Bob Wachter Profile picture
Dec 29, 2021 24 tweets 6 min read Read on X
My latest tweets have mostly been bad news, which saddens me, particularly during holiday season.
Today I’ll take you to my Happy Place, with some thoughts on why we could be in good shape – and maybe even great shape – in 6-8 weeks.

A 🧵(1/24)
Let’s start by agreeing that the current state is awful, and likely to get worse. Case rates are skyrocketing (Fig L), hospitalizations are going up fast (but not nearly as fast as cases; R), it feels like everybody's infected or recently exposed, & there are shortages of…(2/24) ImageImage
…key tools, including testing (both PCR & antigen) & therapies (mostly Sotrovimab [the monoclonal Ab that works vs. Omicron] & Paxlovid, the Pfizer oral antiviral with outstanding efficacy in preventing serious illness in outpatients with Covid).(3/24)…
But there are some positive trends peeking out from behind the fog of gloom. Let's explore them...
(4/24) Image
First, the case-hospitalization dissociation is now solid. Omicron’s relative mildness is both due to inherent properties of the virus (increasingly shown thru animal studies and epidemiologic data) and fact that high levels of vax-induced immunity –(5/24)
– while less protective vs. mild Covid – are quite protective vs. severe cases. Sadly, unvaxxed are sitting ducks, wholly dependent on inherent “mildness” of the variant, which'll protect them a little but not a lot. But the vaxxed/boosted should feel good about their odds.(6/24)
This means that those hospitalized for Covid are mostly those who have made a (bad) choice to remain unvaccinated. They deserve our compassion and care (and, in my experience, they're getting it), but it was a choice for which they should have appreciated the risks.(7/24)
With Omicron this infectious, many vaxxed people will get mild breakthrough cases…, which should leave them even more protected vs. another infection.
And virtually all unvaxxed people, unless they’re being uber-careful, will get infected shortly.(8/24)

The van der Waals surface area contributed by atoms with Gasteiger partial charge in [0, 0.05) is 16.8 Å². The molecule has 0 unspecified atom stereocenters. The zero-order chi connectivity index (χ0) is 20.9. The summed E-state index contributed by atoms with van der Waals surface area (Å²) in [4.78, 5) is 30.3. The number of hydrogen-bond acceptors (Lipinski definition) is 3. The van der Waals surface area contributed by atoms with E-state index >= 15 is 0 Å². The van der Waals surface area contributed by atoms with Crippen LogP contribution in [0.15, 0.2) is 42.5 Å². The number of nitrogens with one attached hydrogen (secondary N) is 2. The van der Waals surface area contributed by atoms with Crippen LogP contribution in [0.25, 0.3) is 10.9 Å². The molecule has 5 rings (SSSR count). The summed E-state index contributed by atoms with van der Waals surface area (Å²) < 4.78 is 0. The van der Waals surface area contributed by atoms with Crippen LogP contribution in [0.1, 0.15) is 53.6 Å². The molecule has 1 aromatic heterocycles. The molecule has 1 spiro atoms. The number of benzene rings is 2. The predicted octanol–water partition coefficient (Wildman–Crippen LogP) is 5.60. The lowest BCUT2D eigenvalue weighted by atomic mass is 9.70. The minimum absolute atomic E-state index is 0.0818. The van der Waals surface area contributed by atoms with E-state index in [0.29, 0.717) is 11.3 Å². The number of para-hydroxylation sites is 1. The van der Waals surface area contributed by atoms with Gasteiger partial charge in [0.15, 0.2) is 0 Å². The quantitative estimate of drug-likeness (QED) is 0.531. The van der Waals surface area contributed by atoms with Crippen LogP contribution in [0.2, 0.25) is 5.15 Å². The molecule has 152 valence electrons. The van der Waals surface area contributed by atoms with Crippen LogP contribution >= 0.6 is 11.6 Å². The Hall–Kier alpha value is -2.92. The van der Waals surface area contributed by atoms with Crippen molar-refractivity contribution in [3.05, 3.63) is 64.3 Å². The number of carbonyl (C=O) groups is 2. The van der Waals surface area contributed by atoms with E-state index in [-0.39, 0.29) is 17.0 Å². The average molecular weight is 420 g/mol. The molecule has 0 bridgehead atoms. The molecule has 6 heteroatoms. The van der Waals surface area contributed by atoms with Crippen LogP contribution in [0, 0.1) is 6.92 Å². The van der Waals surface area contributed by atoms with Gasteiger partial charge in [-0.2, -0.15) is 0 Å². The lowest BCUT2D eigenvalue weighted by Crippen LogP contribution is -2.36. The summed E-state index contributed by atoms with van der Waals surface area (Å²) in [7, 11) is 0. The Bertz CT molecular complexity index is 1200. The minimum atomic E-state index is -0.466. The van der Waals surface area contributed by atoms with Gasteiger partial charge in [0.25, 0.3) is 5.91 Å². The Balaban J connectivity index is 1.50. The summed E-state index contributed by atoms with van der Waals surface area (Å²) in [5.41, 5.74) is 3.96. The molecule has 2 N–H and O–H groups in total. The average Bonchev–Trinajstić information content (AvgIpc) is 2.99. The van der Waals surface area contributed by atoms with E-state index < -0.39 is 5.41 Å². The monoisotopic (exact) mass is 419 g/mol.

Most of the unvaxxed who get Covid will get lucky and have a relatively mild case, others will have a more serious case but survive (& be left w/ a measure of immunity), & a few will die. In any case, society’s overall immunity to Omicron should be far higher in 4-6 weeks…(9/24)
… than it is today – both from additional people getting vaccinated and the consequences of having had Omicron, both in vaccinated (where the infection will act like another booster) and unvaxxed individuals.(10/24)
We’ll have to see how well a case of Omicron protects vs. recurrence, but I’m quite hopeful that it will offer major protection.
(Protection may decay over time, which may lead to a resurgent threat by winter 2022. But this is my Happy Place, so let’s stick to the spring).(11/24)
More good news: by late January, I expect two of the key bottlenecks will have eased: the testing bottleneck (particularly as the feds ramp up free rapid testing). And the supply of Paxlovid will grow so that the pill is available, at least for high-risk Covid outpatients.(12/24)
It’s looking like Paxlovid will work as well on Omicron as it did on Delta. Assuming this, & that it’s available, in a month we could find ourselves with an outpatient pill that lowers hospitalization & mortality rate of high-risk patients by ~90%.(13/24)…
So we may be in a position where most high-risk pts have strong immunologic protection (via vax, & some from a breakthru), and newly infected high-risk patients can get rapid dx via testing & a pill that lowers chance of a severe case to 1/10th of what it would have been.(14/24)
And vaxxed and boosted people who have managed to avoid infection with Omicron will be protected by falling numbers of cases (as the immunity wall grows) and reassured by solid evidence that they are quite well protected against severe cases by their vax/booster combo. (15/24)